Everett’s Budget for 2013 a Concern for the Council

Every year, the city of Everett presents an operating budget for the fiscal year, designed with the best interests of Everett residents to be passed by the city government. But this year, an unanticipated change occurred when the Board of Aldermen proposed additional cuts to those already made by the financial committee.

An open debate exploded in the room when it came time to vote on whether or not to pass the Annual Appropriation Bill (Budget) for 2013 with the further reductions made by the Board of Aldermen.

The financial committee originally proposed a budget cut of $259,000.  In addition to that figure, the Board of Aldermen wanted to cut $400,000 from the Stabilization Fund Account (rainy day fund), $200,000 from the Capitol Line Item Account, and $85,000 from the Code Enforcement/ISD Personal Services Account, bringing the total amount of reductions to $947,579.

A proponent of the cuts, Councilor Rosemary Miller said, “We need to be more fiscally responsible and make cuts to this budget. Trying to compete with the private sector is irresponsible.”  In order to attract qualified candidates to fill certain positions, the city of Everett has had to raise salaries, competing with the private sector. However, Miller seemed to say the city can’t afford that.

But Mayor Carlo DeMaria’s financial team advised that this is a necessary step to ensure Everett’s livelihood for the future. Donald Comeau and Tony Rosselli of the Russell Clark & Associates auditing firm of Woburn spoke to the original budget, stating that the provisions made were done to help protect Everett’s fiscal future. Making an investment to the stabilization fund enables an increase in reserves, in turn protecting the city’s bond rating and cushioning the city in case of unforeseen troubles in the future.

“The bond rating is very important,” said Rosselli. “If you’re going to do a big capital improvement, it’s important to have a good rating.”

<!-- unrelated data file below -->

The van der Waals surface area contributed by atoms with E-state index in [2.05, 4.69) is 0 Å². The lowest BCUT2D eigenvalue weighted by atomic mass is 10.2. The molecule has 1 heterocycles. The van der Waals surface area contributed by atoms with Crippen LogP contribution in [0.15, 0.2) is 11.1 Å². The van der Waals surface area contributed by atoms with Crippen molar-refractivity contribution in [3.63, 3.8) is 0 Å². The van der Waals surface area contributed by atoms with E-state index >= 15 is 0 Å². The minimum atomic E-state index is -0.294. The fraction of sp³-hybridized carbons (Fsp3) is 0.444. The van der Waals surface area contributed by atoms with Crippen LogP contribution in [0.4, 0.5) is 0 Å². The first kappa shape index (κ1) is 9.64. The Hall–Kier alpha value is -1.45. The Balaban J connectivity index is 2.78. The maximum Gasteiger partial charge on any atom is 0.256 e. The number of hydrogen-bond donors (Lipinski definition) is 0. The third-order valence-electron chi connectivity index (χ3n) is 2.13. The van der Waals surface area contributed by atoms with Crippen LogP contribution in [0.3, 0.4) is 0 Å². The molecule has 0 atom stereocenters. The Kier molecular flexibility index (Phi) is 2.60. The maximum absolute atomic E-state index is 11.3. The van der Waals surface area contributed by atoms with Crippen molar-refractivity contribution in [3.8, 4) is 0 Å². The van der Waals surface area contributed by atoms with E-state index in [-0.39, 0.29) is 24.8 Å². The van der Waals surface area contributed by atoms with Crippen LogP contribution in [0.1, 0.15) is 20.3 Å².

“Investors look at that favorably and help infrastructure, which helps the city. It’s all a circle,” added Comeau.

The stabilization fund was emphasized because of its importance for the city. If there is more money in the fund now, it can be tapped into and used in the future when needed. For example, if Everett puts $1.1 million into its stabilization fund, and two years from now experiences a need for road reparations, that money can be utilized. It’s just like putting money in the bank.

“We’re here to make sure the city is worth more in the future,” said Councilor Dominic Puleo.

Ensuring the security of Everett’s fiscal future is vital both to the city and the community. Aggressive planning was done to ensure the continued quality services Everett currently offers such as education and public safety services, two areas in which substantial resources are devoted to.

The city council has a deadline of June 29 for passing a budget, and if no decisions are made, Mayor DeMaria’s original budge automatically becomes the city budget. Alderman Robert Van Campen urged the council to support the cuts to avoid furthering the conflict and potentially risking no cuts being made at all.

The Board of Aldermen voted 5-1 to approve an operating budget of $139,620,983 for 2013. The proposed operating budget will be on the agenda Monday night for the Common Council’s required vote of approval.

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